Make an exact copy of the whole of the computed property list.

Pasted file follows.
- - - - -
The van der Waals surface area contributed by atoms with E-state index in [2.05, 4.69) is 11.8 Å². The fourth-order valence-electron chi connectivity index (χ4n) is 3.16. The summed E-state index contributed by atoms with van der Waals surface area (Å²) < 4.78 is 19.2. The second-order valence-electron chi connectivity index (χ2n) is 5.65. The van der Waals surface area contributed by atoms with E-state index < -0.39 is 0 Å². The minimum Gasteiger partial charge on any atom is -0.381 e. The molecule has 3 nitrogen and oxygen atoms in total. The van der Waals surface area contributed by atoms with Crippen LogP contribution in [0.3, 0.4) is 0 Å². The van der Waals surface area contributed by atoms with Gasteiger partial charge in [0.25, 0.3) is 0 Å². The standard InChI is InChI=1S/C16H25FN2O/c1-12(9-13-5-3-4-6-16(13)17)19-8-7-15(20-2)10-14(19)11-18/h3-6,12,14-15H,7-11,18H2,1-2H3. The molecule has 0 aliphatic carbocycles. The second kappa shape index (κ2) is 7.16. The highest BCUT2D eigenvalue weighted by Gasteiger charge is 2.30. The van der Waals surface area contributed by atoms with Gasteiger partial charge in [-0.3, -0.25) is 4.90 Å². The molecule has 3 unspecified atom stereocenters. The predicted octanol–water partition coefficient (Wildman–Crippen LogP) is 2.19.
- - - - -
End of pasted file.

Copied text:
The van der Waals surface area contributed by atoms with E-state index in [2.05, 4.69) is 11.8 Å². The fourth-order valence-electron chi connectivity index (χ4n) is 3.16. The summed E-state index contributed by atoms with van der Waals surface area (Å²) < 4.78 is 19.2. The second-order valence-electron chi connectivity index (χ2n) is 5.65. The van der Waals surface area contributed by atoms with E-state index < -0.39 is 0 Å². The minimum Gasteiger partial charge on any atom is -0.381 e. The molecule has 3 nitrogen and oxygen atoms in total. The van der Waals surface area contributed by atoms with Crippen LogP contribution in [0.3, 0.4) is 0 Å². The van der Waals surface area contributed by atoms with Gasteiger partial charge in [0.25, 0.3) is 0 Å². The standard InChI is InChI=1S/C16H25FN2O/c1-12(9-13-5-3-4-6-16(13)17)19-8-7-15(20-2)10-14(19)11-18/h3-6,12,14-15H,7-11,18H2,1-2H3. The molecule has 0 aliphatic carbocycles. The second kappa shape index (κ2) is 7.16. The highest BCUT2D eigenvalue weighted by Gasteiger charge is 2.30. The van der Waals surface area contributed by atoms with Gasteiger partial charge in [-0.3, -0.25) is 4.90 Å². The molecule has 3 unspecified atom stereocenters. The predicted octanol–water partition coefficient (Wildman–Crippen LogP) is 2.19.